CCJ Gabriel

Health Canada is currently in the process of reviewing and updating the Cannabis Act, with revisions expected to take effect by the beginning of 2024. The health agency’s suggested Forward Regulatory Plan 2023-2025 includes references to proposing amendments to the Cannabis Regulations relating to flavors in cannabis extracts.

Shop Extracts Now
High THC Concentrates – Kindling

The proposed amendments would restrict the production, sale, promotion, packaging, and labeling of inhaled cannabis extracts with a certain flavor, other than the flavor of cannabis.

So basically, the same way that the Canadian government came after flavored cigars, cigarillos, and even menthol cigarettes a handful of years ago, they’re also coming after flavored THC extracts and products. Presumably, this notion would eventually bleed over into edibles as well, with many products being parodies of popular candies and snacks.

We survived once already when they tried to lump flavored rolling papers in with the aforementioned movement against flavored tobacco products, so I’m sure we’ll come out on the other side of this one with a victory as well, but I digress. The idea is that any form of flavored products are marketed, or at least geared, more towards the youth, I guess. It’s weird because adults have taste buds and are allowed to have fun, colorful and flavourful treats too, folks.

Health Canada suggests that these amendments should be put in place to protect public and health safety, and in particular, young persons.

FDA tried to ban vape flavors before crisis. Obama nixed the plan. - Los  Angeles Times

The proposed restrictions would align with the proposed Tobacco and Vaping Products Act (Flavors) and the proposed Standards for Vaping Products’ Sensory Attributes Regulations.

The Enabling Act could potentially impact licensed processors, medical sales holders, consumers, and provincially or territorially authorized retailers and businesses. The health agency stated, “Responsible usage and keeping cannabis away from children is a commitment in the 2019 Mandate Letter.” On a personal note, I find it odd that cannabis products, especially edibles and concentrates, have been treated more like tobacco products rather than alcohol products in the first place.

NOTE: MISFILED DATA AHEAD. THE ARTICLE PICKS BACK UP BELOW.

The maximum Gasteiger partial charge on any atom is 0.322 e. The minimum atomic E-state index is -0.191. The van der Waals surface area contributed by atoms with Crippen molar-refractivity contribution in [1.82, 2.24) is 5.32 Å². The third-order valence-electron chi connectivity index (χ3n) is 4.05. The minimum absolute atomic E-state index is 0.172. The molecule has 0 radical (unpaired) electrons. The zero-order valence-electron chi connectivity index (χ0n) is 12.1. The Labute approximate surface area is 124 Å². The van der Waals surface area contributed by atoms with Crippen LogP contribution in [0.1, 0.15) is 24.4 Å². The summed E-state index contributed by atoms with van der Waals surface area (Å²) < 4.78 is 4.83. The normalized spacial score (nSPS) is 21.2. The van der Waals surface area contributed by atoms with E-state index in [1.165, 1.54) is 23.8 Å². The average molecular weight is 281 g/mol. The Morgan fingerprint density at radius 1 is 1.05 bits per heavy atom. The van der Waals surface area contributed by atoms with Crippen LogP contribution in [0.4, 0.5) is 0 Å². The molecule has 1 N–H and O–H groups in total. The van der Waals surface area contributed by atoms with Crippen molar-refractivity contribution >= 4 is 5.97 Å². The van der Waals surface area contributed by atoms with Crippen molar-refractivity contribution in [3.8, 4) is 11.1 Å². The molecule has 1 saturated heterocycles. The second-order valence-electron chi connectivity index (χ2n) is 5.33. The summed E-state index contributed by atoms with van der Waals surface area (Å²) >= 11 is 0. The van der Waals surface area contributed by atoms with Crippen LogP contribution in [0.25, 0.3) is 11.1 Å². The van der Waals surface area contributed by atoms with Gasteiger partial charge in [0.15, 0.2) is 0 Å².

Illicit Cannabis Vapes in Ontario Contain High Levels of Pesticides, Study  Finds | News | Analytical Cannabis

Their reasoning is that restricting flavors in inhaled cannabis extracts would make these products less appealing to youth, which would help address the rapid rise in young people vaping. This would ultimately generate incremental costs for affected stakeholders, licensed processors, and federally licensed sellers of cannabis, as well as authorized distributors and retailers. The costs are estimated to be $397.19 million over 10 years, or $56.55 annually, and small businesses are not expected to be impacted too heavily. Although, you and I both know that is never truly the case.

In addition, Health Canada could also implement measures to ensure the safety of cannabis extracts.

These could include setting standards for the production of extracts, as well as requiring manufacturers to use methods such as distillation and testing for contaminants. This would ensure that consumers are able to access quality, safe extracts. Overall, the “Enabling Act” could be extremely beneficial. It would provide consumers with more flavorful extracts and create a safer and more regulated environment for producers. By implementing stricter packaging safety measures, Health Canada could potentially also be able to ensure that cannabis extracts remain safe and of the highest quality.

Back to blog

Leave a comment

New Products

1 of
1 of
1 of
1 of
1 of